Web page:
NORMATIVE JURISPRUDENCE, AQUINAS, AND THE COMMON GOOD
By Peter E. Quint
Chapter 1 (Revitalizing Natural Law) in Robin West’s remarkable Normative Jurisprudence gives rise to the following thoughts on Aquinas and the common good and on the implications that Aquinas’s discussion, more generally, may have for the search for the common good that Robin West proposes as a central jurisprudential undertaking.
Each of the following four sections, therefore, comments on aspects of Robin West’s call, in Normative Jurisprudence, for a jurisprudence that undertakes a search for the common good.
1. Aquinas and the Common Good.
There may be an ambiguity in Aquinas’s conception of the “common good”, and it seems worthwhile to focus on this issue and to try to untangle it to the extent possible. From time to time, Aquinas may have in mind two different conceptions of the common good –- generally not inconsistent with each other, but different nonetheless. One conception may be a religious common good, and the other a worldly common good, which comprises the more mundane goals of human life and human law.
In Q90 (II) Aquinas says, ”Now the first principle in practical matters, which are the object of the practical reason, is the last end: and the last end of human life is bliss or happiness” (citing Q2 (VII); Q3 (I)). Later in the same section (Reply Objection III), Aquinas states that “the last end…is the common good.” Thus the common good seems to be identified with happiness.
A problem may arise because Aquinas seems to endorse two different ideas of happiness. One idea is discussed in Q91 (IV) in which Aquinas notes –- in the course of explaining the necessity of Divine Law (scripture) — that “man is ordained to an end of eternal happiness, which is inproportionate to man’s natural faculty” -– certainly a reference to a religious form of happiness. Moreover, Q5 (V), cited at this point in Q91 (IV), refers to a clearly religious form of “perfect Happiness”.
Yet, Q5 (V) also refers to “[i]mperfect happiness that can be had in this life,” and it is certainly clear that in much of the “Treatise on Law” (Questions 90-97) Aquinas is talking about a secular common good. For example, in discussing whether human law may be interpreted broadly, or whether it must be interpreted according to the letter (Q96 (VI)), Aquinas gives the example of defenders of a besieged city who are being chased by an enemy outside the walls. Under these circumstances, may officials open the city gates to save the defenders, when there is a rule of human law stating that the gates must be kept closed? In answering this question Aquinas –- in this instance, as in many others — combines rigor of theory with a very sensible result. Under these circumstances, Aquinas states, “the gates ought to be opened, contrary to the letter of the law, in order to maintain the common weal, which the lawgiver had in view.” Assuming that the “common weal” is equivalent to the “common good” — indeed, Aquinas actually uses the phrase “common good” at an earlier point in the section — this answer certainly sets forth a secular conception of the common good, and it seems likely that it is this secular view of the common good that predominates in Aquinas’s discussion of human law.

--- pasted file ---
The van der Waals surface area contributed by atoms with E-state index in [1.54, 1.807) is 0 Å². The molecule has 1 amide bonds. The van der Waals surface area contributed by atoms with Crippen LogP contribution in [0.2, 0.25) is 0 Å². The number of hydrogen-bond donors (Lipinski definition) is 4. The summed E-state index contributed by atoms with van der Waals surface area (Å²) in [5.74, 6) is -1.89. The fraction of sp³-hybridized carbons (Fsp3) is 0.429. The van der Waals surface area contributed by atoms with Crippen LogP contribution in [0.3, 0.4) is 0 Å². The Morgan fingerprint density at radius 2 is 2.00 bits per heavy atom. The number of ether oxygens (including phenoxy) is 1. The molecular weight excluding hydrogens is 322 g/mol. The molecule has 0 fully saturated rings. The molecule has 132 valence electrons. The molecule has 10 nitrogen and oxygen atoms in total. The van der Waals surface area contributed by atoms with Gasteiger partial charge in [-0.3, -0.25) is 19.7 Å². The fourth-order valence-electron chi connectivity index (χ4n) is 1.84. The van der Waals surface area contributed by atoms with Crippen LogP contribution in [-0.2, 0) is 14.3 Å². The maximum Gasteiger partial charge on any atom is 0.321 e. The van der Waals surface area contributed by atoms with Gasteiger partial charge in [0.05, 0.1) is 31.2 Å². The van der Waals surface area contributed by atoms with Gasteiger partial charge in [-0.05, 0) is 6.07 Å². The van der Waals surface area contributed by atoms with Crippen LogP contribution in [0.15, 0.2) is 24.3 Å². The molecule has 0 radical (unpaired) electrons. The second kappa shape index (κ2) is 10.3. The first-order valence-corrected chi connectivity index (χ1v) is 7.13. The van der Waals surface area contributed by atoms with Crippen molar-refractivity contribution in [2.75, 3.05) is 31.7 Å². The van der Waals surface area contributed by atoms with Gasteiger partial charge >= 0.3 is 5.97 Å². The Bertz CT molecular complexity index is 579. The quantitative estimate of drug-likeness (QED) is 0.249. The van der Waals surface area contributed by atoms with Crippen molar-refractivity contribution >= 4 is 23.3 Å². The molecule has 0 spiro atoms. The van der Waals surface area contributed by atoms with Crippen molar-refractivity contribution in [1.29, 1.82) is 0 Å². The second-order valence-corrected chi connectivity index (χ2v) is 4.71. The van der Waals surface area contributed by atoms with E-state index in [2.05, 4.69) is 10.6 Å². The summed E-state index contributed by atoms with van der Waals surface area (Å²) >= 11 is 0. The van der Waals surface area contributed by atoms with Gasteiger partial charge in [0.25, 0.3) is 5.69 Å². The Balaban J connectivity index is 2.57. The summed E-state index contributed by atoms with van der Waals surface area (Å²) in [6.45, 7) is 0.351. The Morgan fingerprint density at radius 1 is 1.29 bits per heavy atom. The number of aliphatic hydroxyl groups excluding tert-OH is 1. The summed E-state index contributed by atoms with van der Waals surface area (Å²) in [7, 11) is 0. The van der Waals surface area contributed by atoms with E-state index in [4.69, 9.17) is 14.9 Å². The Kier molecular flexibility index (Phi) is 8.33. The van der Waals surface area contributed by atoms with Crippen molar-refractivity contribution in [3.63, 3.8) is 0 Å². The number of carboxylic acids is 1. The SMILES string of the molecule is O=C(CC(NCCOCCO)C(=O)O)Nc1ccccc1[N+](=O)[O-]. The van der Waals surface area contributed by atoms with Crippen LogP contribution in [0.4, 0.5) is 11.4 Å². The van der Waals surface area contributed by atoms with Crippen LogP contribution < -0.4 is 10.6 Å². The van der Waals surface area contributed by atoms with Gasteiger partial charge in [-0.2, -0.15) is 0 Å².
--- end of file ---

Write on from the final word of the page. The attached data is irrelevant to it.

Moreover, it is likely that the secular common good largely overlaps with a possible religious common good –- because following human law toward the secular common good generally constitutes an important step toward religious ends. Yet the religious form of happiness requires more than the secular form, and those requirements are covered largely by what Aquinas calls the Divine Law (scripture) because of human inability (in Aquinas’s view) to achieve religious happiness without specific divine assistance.
In Normative Jurisprudence, Robin West is clearly focusing on a secular view of the common good, which is indeed the view that most contemporary readers and thinkers on the subject might well adopt. Yet, to the extent that Aquinas is important for this enterprise, it may be worthwhile to distinguish the secular common good from a possible religious common good, because the religious common good might ultimately require certain abnegations and limitations on aspects of human flourishing that might be broadly inconsistent with our views of the secular common good which, in West’s view, we should be seeking to analyze and achieve.
These speculations also raise another question that eventually may have to be confronted in the search to be undertaken by jurisprudence for the common good: if religion is to be considered an aspect of the common good (as a reading of Finnis, for example, might suggest), and if religion requires an asceticism that may curtail certain other aspects of human flourishing (and therefore other aspects of the common good), how are these tensions or contradictions to be resolved?
2. Aquinas as Democrat and Egalitarian
a. Aquinas as Democrat